As online businesses mop up the remnants of some of the high street’s biggest names, the retail industry is torn over the potential introduction of an online sales tax.
While virtually every shopkeeper in Britain has been a vocal critic of the archaic business rates system, there remains little accord on how to level the playing field with aggressively expanding internet retailers.
The acceleration of online shopping during the pandemic combined with the huge hit to public coffers has prompted Treasury officials to host secret meetings this week with business leaders on how an online sales tax could work.
Asos, which grew sales by a fifth last year to £3.26 billion, paid just 0.2 per cent of its turnover, or £7.2 million, in business rates. Meanwhile, Amazon paid just 0.4 per cent in rates after growing sales by 50 per cent to £19.12 billion last year. At the same time, bricks and mortar retailers are loudly banging the drum for urgent reform of a tax that dates back to the 16th century and raked in £32 billion for the Treasury last year.
Concerns that the internet has become a bogeyman for retail has prompted six British online businesses — Ocado, Asos, Boohoo, AO World, the Hut Group and Gymshark — to quietly launch their own trade association to lobby the government on tax reform. One insider said that it was to ensure that the government understood the importance of “championing digital British businesses as the future of the economy”.
Nevertheless Tesco, Britain’s biggest retailer, is leading the call for an online sales tax, mooting a 1 per cent sales levy which it said would help reduce business rates for retail by a 20 per cent. Around 16 per cent of Tesco’s £45 billion UK sales were made online last year, meaning an online sales levy would be “fiscally neutral” for the supermarket group.
For its rivals such as Sainsbury’s, which has a growing online business through its Argos chain, it is a slightly different situation. Kevin O’Byrne, finance chief at Sainsbury’s, said: “The retail industry employs millions of people and for it to prosper in the future it is vital the government seizes the opportunity to reform business rates and level the taxation playing field between both online and physical retailers, and retail and other industries.”
James Daunt, the boss of Waterstones, said he was “fully in favour” of an online sales tax, saying it would move profitability from online into shops and help keep stores open. Daunt said that up to 100 of Waterstones’s 283 shops were at risk of closure, with the bulk located in the Midlands and north.
A spokesman for the Association of Convenience Stores said that it was “passively OK” with an online sales tax as a way to level the playing field, but it believed online was an opportunity for its members, rather than a threat, particularly as many shops have turned to Deliveroo during the pandemic.
Andrew Goodacre, boss of the British Independent Retailers Association, said: “An online sales tax is one approach but it will not solve the whole problem. The government could also look at corporation tax, the rates paid on distribution centres, or delivery taxes, for example.”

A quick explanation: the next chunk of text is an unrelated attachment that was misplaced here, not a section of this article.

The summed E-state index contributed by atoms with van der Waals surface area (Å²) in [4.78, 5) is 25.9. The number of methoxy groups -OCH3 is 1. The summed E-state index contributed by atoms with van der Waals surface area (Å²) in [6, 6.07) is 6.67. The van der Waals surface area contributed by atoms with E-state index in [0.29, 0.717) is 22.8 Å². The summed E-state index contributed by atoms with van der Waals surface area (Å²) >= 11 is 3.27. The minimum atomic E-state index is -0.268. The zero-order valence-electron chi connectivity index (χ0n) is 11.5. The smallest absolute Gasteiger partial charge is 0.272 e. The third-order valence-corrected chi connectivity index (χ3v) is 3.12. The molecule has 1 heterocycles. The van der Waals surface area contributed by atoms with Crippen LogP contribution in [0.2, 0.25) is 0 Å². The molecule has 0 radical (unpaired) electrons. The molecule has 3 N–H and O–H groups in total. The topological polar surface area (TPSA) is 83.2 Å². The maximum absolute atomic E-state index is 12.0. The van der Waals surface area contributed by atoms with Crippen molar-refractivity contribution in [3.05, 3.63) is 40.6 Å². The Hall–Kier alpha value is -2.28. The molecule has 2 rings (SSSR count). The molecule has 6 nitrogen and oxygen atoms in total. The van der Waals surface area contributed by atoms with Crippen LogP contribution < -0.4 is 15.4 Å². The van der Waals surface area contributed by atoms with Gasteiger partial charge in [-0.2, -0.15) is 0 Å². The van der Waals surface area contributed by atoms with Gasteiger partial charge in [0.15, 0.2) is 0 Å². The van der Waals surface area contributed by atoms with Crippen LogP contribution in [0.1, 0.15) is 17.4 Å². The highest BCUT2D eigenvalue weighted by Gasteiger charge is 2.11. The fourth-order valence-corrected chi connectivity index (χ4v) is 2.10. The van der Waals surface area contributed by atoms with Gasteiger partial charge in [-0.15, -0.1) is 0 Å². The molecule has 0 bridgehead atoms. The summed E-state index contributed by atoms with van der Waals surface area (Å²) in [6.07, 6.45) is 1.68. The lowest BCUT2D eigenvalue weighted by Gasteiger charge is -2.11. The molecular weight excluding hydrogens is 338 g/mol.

The possible introduction of an online sales tax has scored positively with the public, with pollsters finding that voters want online retailers to pay more. But British retailers are growing increasingly cautious that a populist attempt to squeeze money out of Amazon will come back to bite them.
What retailers are most concerned about is a double jeopardy situation — where they end up paying a new tax on the only part of their business that is growing while also continuing to be lumbered with rates. Senior retail sources said that they were concerned that the Treasury was considering an online sales tax separately to business rates reform, which has been pushed back until the autumn.
Peter Pritchard, boss of Pets at Home, has said that an online sales tax would be a “sticking plaster” that could end up being passed on to consumers, a sentiment shared by the bosses of Next and Marks & Spencer. Lord Wolfson of Aspley Guise, chief executive of Next, which last year made 40 per cent of its sales online, has mooted an increased tax on warehouses to fund a rates cut.
Steve Rowe, chief executive of Marks & Spencer, who has an ambition to grow the retailer’s online sales to 40 per cent of turnover within the next three years, has proposed an increase to corporation tax to afford business rates reform and called for rates to be reduced to better reflect rent values.
Andrew Murphy, executive director for operations at the John Lewis Partnership, said: “The future for many retailers is a mix of online and stores to cater for how customers increasingly want to shop.
“But we must be careful of unintended consequences: taxing online sales beyond existing VAT is highly likely to harm the very businesses that such a move would seek to support.”
John Lewis typically pays £182 million a year in business rates, but has claimed the government’s relief during the pandemic and is reportedly considering closing more stores after the crisis wreaked havoc with its finances.